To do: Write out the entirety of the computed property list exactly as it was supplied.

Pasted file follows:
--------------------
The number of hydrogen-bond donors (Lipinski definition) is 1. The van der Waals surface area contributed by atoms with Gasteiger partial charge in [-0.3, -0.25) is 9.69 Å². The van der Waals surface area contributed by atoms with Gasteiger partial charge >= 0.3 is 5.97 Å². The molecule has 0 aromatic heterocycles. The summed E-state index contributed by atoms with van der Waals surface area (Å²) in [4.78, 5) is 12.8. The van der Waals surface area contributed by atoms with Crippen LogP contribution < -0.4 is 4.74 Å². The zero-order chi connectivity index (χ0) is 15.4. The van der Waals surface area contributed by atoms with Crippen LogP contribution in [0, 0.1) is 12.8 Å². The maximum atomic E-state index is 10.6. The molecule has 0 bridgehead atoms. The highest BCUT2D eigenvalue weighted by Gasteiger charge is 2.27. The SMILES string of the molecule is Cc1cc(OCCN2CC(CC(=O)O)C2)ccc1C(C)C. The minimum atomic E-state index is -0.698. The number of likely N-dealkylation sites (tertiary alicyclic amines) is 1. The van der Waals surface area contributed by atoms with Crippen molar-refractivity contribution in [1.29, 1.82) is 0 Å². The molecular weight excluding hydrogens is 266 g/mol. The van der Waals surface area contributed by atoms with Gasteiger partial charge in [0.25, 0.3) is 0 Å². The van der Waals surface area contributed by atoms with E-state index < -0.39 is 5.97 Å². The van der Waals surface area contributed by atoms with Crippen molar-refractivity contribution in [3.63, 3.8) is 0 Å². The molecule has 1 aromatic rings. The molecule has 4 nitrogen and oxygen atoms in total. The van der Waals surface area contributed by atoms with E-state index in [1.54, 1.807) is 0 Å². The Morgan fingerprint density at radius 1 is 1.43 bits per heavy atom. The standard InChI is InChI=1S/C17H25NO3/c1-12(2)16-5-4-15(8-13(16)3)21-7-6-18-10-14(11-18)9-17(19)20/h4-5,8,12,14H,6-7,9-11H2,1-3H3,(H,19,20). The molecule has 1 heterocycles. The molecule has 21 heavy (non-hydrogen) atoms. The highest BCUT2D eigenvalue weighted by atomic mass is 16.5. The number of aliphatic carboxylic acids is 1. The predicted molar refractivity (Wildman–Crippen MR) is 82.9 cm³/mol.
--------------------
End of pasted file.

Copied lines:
The number of hydrogen-bond donors (Lipinski definition) is 1. The van der Waals surface area contributed by atoms with Gasteiger partial charge in [-0.3, -0.25) is 9.69 Å². The van der Waals surface area contributed by atoms with Gasteiger partial charge >= 0.3 is 5.97 Å². The molecule has 0 aromatic heterocycles. The summed E-state index contributed by atoms with van der Waals surface area (Å²) in [4.78, 5) is 12.8. The van der Waals surface area contributed by atoms with Crippen LogP contribution < -0.4 is 4.74 Å². The zero-order chi connectivity index (χ0) is 15.4. The van der Waals surface area contributed by atoms with Crippen LogP contribution in [0, 0.1) is 12.8 Å². The maximum atomic E-state index is 10.6. The molecule has 0 bridgehead atoms. The highest BCUT2D eigenvalue weighted by Gasteiger charge is 2.27. The SMILES string of the molecule is Cc1cc(OCCN2CC(CC(=O)O)C2)ccc1C(C)C. The minimum atomic E-state index is -0.698. The number of likely N-dealkylation sites (tertiary alicyclic amines) is 1. The van der Waals surface area contributed by atoms with Crippen molar-refractivity contribution in [1.29, 1.82) is 0 Å². The molecular weight excluding hydrogens is 266 g/mol. The van der Waals surface area contributed by atoms with Gasteiger partial charge in [0.25, 0.3) is 0 Å². The van der Waals surface area contributed by atoms with E-state index < -0.39 is 5.97 Å². The van der Waals surface area contributed by atoms with Crippen molar-refractivity contribution in [3.63, 3.8) is 0 Å². The molecule has 1 aromatic rings. The molecule has 4 nitrogen and oxygen atoms in total. The van der Waals surface area contributed by atoms with E-state index in [1.54, 1.807) is 0 Å². The Morgan fingerprint density at radius 1 is 1.43 bits per heavy atom. The standard InChI is InChI=1S/C17H25NO3/c1-12(2)16-5-4-15(8-13(16)3)21-7-6-18-10-14(11-18)9-17(19)20/h4-5,8,12,14H,6-7,9-11H2,1-3H3,(H,19,20). The molecule has 1 heterocycles. The molecule has 21 heavy (non-hydrogen) atoms. The highest BCUT2D eigenvalue weighted by atomic mass is 16.5. The number of aliphatic carboxylic acids is 1. The predicted molar refractivity (Wildman–Crippen MR) is 82.9 cm³/mol.